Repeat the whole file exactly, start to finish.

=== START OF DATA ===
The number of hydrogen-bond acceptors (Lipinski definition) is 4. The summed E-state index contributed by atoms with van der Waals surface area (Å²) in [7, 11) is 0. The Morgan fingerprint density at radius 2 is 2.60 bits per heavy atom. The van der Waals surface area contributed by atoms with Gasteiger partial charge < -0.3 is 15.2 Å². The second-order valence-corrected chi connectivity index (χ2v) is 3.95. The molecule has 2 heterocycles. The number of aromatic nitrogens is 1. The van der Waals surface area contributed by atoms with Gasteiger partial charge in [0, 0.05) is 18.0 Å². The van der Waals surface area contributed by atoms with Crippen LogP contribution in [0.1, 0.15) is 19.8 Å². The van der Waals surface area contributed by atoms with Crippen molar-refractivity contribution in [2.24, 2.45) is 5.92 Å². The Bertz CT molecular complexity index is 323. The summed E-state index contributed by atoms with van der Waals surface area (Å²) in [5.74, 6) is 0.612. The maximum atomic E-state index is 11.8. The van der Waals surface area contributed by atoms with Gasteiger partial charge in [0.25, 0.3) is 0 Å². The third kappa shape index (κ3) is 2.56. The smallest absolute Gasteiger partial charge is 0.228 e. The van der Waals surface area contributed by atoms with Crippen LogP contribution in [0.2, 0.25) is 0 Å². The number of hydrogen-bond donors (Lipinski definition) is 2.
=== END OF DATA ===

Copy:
The number of hydrogen-bond acceptors (Lipinski definition) is 4. The summed E-state index contributed by atoms with van der Waals surface area (Å²) in [7, 11) is 0. The Morgan fingerprint density at radius 2 is 2.60 bits per heavy atom. The van der Waals surface area contributed by atoms with Gasteiger partial charge < -0.3 is 15.2 Å². The second-order valence-corrected chi connectivity index (χ2v) is 3.95. The molecule has 2 heterocycles. The number of aromatic nitrogens is 1. The van der Waals surface area contributed by atoms with Gasteiger partial charge in [0, 0.05) is 18.0 Å². The van der Waals surface area contributed by atoms with Crippen LogP contribution in [0.1, 0.15) is 19.8 Å². The van der Waals surface area contributed by atoms with Crippen molar-refractivity contribution in [2.24, 2.45) is 5.92 Å². The Bertz CT molecular complexity index is 323. The summed E-state index contributed by atoms with van der Waals surface area (Å²) in [5.74, 6) is 0.612. The maximum atomic E-state index is 11.8. The van der Waals surface area contributed by atoms with Gasteiger partial charge in [0.25, 0.3) is 0 Å². The third kappa shape index (κ3) is 2.56. The smallest absolute Gasteiger partial charge is 0.228 e. The van der Waals surface area contributed by atoms with Crippen LogP contribution in [0.2, 0.25) is 0 Å². The number of hydrogen-bond donors (Lipinski definition) is 2.